As we did that, we came across a curious set of tracks: they looked feline, but with a walking pattern (or possibly running pattern) that I don't normally associate with cats.  Two larger paws were side by side, and then behind them, in a T formation, were two smaller paws.  I'm kicking myself now for not stopping to photograph them with a reference point, but it appeared to be a feline paw (at least up front): 4 toes and no visible claws.  If I had to guess, I would guess that a bobcat or lynx had come tearing through there trying to get at the deer whose tracks we had seen on the way in.  I don't know enough about reading tracks to say for certain, though.

At the site of the Kaaterskill House, I looked around, trying to find the top of South Mountain.  There are two possible areas: one is the height of a fairly open and level area, which you pass by near the start of a counter-clockwise loop.  The other is a small rise to the other end of it.  I decided to go climb up the small rise.  To my surprise, I found a decent sized foundation up there, along with footings for another building.  I told Ken about it, and we both spent a few minutes checking it out.  Then we circled around the building and started looking for a way off of the rise and back down to the trail.  It ended up being a relatively gentle descent on the line that we had chosen, and Ken spotted a marker within a minute.

We made our way back to the junction where we had seen the large group, and started over toward Boulder Rock.  We came to yet another junction, and then another.  The latter led on a short but somewhat steep descent down to Boulder Rock.  Had it been any steeper, we would have been taking our snowshoes off, but as it was, we did ok.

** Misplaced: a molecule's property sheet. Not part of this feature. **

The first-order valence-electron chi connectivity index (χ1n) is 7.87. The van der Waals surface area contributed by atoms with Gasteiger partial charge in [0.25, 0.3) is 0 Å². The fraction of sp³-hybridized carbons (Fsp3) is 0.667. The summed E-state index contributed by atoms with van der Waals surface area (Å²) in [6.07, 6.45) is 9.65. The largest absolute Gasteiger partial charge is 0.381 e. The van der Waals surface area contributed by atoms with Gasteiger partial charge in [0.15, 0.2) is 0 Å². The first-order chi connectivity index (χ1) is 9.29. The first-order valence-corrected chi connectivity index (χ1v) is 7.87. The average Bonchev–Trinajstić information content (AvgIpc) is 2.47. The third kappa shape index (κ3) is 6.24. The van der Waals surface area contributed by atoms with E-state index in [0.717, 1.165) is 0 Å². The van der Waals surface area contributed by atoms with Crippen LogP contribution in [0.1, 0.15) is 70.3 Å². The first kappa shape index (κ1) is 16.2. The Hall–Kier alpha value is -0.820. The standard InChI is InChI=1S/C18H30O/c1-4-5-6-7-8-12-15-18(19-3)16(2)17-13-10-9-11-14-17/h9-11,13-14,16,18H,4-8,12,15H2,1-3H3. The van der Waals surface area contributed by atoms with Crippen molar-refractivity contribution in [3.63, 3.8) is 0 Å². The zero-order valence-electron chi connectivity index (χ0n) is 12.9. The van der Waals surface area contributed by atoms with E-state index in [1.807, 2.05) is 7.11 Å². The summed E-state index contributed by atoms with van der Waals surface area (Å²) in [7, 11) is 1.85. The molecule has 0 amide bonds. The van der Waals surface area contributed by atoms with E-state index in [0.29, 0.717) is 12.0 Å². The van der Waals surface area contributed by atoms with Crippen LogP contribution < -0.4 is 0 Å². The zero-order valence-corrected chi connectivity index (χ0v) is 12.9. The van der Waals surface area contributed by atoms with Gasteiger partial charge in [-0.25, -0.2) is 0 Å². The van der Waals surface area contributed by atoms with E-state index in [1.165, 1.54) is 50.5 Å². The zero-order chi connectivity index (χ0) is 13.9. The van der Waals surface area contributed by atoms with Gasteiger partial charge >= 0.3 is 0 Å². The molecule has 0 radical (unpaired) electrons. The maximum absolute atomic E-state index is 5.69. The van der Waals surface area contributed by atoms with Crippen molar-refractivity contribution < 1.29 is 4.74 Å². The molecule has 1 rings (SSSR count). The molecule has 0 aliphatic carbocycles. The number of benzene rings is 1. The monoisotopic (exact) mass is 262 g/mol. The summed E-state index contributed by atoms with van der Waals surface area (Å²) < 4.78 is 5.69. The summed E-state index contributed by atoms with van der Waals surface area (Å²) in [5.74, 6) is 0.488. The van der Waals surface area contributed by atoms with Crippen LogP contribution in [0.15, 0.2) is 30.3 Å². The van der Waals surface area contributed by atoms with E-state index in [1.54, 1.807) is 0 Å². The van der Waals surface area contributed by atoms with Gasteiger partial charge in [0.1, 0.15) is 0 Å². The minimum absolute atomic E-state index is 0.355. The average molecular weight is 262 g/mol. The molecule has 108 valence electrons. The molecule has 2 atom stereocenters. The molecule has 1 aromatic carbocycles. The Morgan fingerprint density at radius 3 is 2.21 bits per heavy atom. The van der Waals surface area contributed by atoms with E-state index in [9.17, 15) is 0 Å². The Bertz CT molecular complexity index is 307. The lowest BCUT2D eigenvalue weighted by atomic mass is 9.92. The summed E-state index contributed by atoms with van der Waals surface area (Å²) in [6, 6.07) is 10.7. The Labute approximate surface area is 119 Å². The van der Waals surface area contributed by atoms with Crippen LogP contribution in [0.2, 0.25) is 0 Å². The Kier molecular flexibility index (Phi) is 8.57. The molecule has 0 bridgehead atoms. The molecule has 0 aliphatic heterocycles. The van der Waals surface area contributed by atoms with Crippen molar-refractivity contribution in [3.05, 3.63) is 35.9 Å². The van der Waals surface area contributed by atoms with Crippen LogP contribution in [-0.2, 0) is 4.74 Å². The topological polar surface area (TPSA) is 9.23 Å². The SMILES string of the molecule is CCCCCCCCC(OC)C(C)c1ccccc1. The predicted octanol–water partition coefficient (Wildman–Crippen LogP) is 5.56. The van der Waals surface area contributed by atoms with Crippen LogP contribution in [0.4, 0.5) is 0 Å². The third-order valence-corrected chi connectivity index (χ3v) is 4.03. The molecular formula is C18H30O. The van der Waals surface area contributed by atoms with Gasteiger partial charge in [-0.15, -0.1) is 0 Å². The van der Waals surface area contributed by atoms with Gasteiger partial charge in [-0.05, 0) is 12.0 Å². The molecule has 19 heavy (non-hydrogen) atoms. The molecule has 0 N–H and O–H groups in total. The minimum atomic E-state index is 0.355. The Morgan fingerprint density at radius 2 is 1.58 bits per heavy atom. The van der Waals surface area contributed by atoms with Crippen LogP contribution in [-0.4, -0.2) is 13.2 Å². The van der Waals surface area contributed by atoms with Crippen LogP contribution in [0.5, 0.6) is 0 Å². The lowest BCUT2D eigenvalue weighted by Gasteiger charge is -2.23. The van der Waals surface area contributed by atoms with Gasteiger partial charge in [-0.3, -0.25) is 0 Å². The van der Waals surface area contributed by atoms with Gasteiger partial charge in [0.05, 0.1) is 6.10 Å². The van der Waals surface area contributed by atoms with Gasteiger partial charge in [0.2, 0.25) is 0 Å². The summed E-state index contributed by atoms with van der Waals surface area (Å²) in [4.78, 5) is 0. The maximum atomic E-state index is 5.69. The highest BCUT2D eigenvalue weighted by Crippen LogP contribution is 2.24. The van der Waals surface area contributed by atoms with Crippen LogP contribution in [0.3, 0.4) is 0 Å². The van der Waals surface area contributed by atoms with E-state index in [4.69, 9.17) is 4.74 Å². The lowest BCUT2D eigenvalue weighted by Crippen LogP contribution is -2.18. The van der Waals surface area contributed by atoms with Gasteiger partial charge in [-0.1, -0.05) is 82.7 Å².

Boulder Rock is a glacial erratic that sits right near the edge of the escarpment.  When we arrived there, we found that we had caught up to the  same large group of snowshoers.  As we strode past, heading for the view, one of them commented on the size of Ken's snowshoes: "they're so BIG!"  I said, "yes, they are," with a chuckle, and we kept on moving.  (Ken's snowshoes are sized for traversing unbroken snow, whereas most of the others, myself included, were wearing snowshoes meant for broken snow and the occasional rocky terrain you encounter on hiking trails.  On fresh powder, he floated a solid inch above mine when we stopped to compare.)

We enjoyed the view off of the escarpment for a few minutes, commiserating with a group of skiers about frozen Clif bars.  Ken offered me a choice, return by the way we had come (more or less) or head back over a unmarked trail (which is described on the NYNJTC maps as such), between a cliff and a rock wall.  I took one look, said "f- that" to going back the way we came, and we headed off.  Ken lead the way to the unmarked trail, which one or two other snowshoers had already cut for us.  It lead through beautiful woods, and past massive erratics that looked ready to topple the next time the region gets a big earthquake.  The snowmobilers we had been hearing all day were getting louder and louder, and as we neared the road, we saw them driving past.